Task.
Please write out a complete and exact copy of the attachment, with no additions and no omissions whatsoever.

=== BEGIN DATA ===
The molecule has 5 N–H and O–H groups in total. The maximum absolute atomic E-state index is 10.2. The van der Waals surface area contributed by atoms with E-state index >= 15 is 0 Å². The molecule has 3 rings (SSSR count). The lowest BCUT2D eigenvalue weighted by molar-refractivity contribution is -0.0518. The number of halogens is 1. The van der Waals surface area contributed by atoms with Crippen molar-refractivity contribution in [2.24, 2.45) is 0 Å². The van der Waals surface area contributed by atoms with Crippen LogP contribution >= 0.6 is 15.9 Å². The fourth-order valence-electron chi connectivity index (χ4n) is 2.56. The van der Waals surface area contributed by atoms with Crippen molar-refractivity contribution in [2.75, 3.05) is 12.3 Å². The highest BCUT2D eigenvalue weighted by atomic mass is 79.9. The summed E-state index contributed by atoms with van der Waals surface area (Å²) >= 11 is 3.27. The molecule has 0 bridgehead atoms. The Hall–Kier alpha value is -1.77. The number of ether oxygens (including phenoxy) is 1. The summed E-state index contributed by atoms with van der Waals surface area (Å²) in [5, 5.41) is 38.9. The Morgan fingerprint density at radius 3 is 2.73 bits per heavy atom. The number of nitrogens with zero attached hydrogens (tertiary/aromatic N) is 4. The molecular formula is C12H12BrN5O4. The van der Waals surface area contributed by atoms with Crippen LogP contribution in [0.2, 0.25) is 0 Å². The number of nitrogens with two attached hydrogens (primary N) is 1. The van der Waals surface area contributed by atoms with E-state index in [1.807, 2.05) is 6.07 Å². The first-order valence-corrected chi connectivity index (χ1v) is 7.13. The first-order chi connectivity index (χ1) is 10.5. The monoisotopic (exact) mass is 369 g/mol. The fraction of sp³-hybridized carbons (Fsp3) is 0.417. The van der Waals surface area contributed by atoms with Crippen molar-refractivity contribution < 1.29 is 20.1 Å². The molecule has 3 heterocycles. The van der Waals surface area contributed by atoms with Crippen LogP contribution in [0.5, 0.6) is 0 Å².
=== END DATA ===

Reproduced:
The molecule has 5 N–H and O–H groups in total. The maximum absolute atomic E-state index is 10.2. The van der Waals surface area contributed by atoms with E-state index >= 15 is 0 Å². The molecule has 3 rings (SSSR count). The lowest BCUT2D eigenvalue weighted by molar-refractivity contribution is -0.0518. The number of halogens is 1. The van der Waals surface area contributed by atoms with Crippen molar-refractivity contribution in [2.24, 2.45) is 0 Å². The van der Waals surface area contributed by atoms with Crippen LogP contribution >= 0.6 is 15.9 Å². The fourth-order valence-electron chi connectivity index (χ4n) is 2.56. The van der Waals surface area contributed by atoms with Crippen molar-refractivity contribution in [2.75, 3.05) is 12.3 Å². The highest BCUT2D eigenvalue weighted by atomic mass is 79.9. The summed E-state index contributed by atoms with van der Waals surface area (Å²) >= 11 is 3.27. The molecule has 0 bridgehead atoms. The Hall–Kier alpha value is -1.77. The number of ether oxygens (including phenoxy) is 1. The summed E-state index contributed by atoms with van der Waals surface area (Å²) in [5, 5.41) is 38.9. The Morgan fingerprint density at radius 3 is 2.73 bits per heavy atom. The number of nitrogens with zero attached hydrogens (tertiary/aromatic N) is 4. The molecular formula is C12H12BrN5O4. The van der Waals surface area contributed by atoms with Crippen LogP contribution in [0.2, 0.25) is 0 Å². The number of nitrogens with two attached hydrogens (primary N) is 1. The van der Waals surface area contributed by atoms with E-state index in [1.807, 2.05) is 6.07 Å². The first-order valence-corrected chi connectivity index (χ1v) is 7.13. The first-order chi connectivity index (χ1) is 10.5. The monoisotopic (exact) mass is 369 g/mol. The fraction of sp³-hybridized carbons (Fsp3) is 0.417. The van der Waals surface area contributed by atoms with Crippen molar-refractivity contribution < 1.29 is 20.1 Å². The molecule has 3 heterocycles. The van der Waals surface area contributed by atoms with Crippen LogP contribution in [0.5, 0.6) is 0 Å².